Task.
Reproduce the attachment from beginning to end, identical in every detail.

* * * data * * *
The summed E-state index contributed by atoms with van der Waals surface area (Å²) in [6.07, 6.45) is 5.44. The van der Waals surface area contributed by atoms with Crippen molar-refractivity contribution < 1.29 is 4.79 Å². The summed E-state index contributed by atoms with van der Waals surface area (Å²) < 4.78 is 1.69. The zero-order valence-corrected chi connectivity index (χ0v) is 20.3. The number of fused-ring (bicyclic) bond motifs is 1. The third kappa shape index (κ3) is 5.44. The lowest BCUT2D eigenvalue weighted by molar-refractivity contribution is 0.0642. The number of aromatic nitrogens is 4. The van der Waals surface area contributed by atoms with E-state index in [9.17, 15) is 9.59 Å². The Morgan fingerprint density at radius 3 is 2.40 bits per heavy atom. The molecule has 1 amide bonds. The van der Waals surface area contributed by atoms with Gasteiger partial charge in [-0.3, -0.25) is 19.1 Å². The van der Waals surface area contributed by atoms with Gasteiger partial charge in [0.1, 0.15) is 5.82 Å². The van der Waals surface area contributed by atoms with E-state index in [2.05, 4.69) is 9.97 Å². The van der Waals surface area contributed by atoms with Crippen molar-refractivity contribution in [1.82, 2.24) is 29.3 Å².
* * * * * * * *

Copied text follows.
The summed E-state index contributed by atoms with van der Waals surface area (Å²) in [6.07, 6.45) is 5.44. The van der Waals surface area contributed by atoms with Crippen molar-refractivity contribution < 1.29 is 4.79 Å². The summed E-state index contributed by atoms with van der Waals surface area (Å²) < 4.78 is 1.69. The zero-order valence-corrected chi connectivity index (χ0v) is 20.3. The number of fused-ring (bicyclic) bond motifs is 1. The third kappa shape index (κ3) is 5.44. The lowest BCUT2D eigenvalue weighted by molar-refractivity contribution is 0.0642. The number of aromatic nitrogens is 4. The van der Waals surface area contributed by atoms with E-state index in [9.17, 15) is 9.59 Å². The Morgan fingerprint density at radius 3 is 2.40 bits per heavy atom. The molecule has 1 amide bonds. The van der Waals surface area contributed by atoms with Gasteiger partial charge in [-0.3, -0.25) is 19.1 Å². The van der Waals surface area contributed by atoms with Gasteiger partial charge in [0.1, 0.15) is 5.82 Å². The van der Waals surface area contributed by atoms with E-state index in [2.05, 4.69) is 9.97 Å². The van der Waals surface area contributed by atoms with Crippen molar-refractivity contribution in [1.82, 2.24) is 29.3 Å².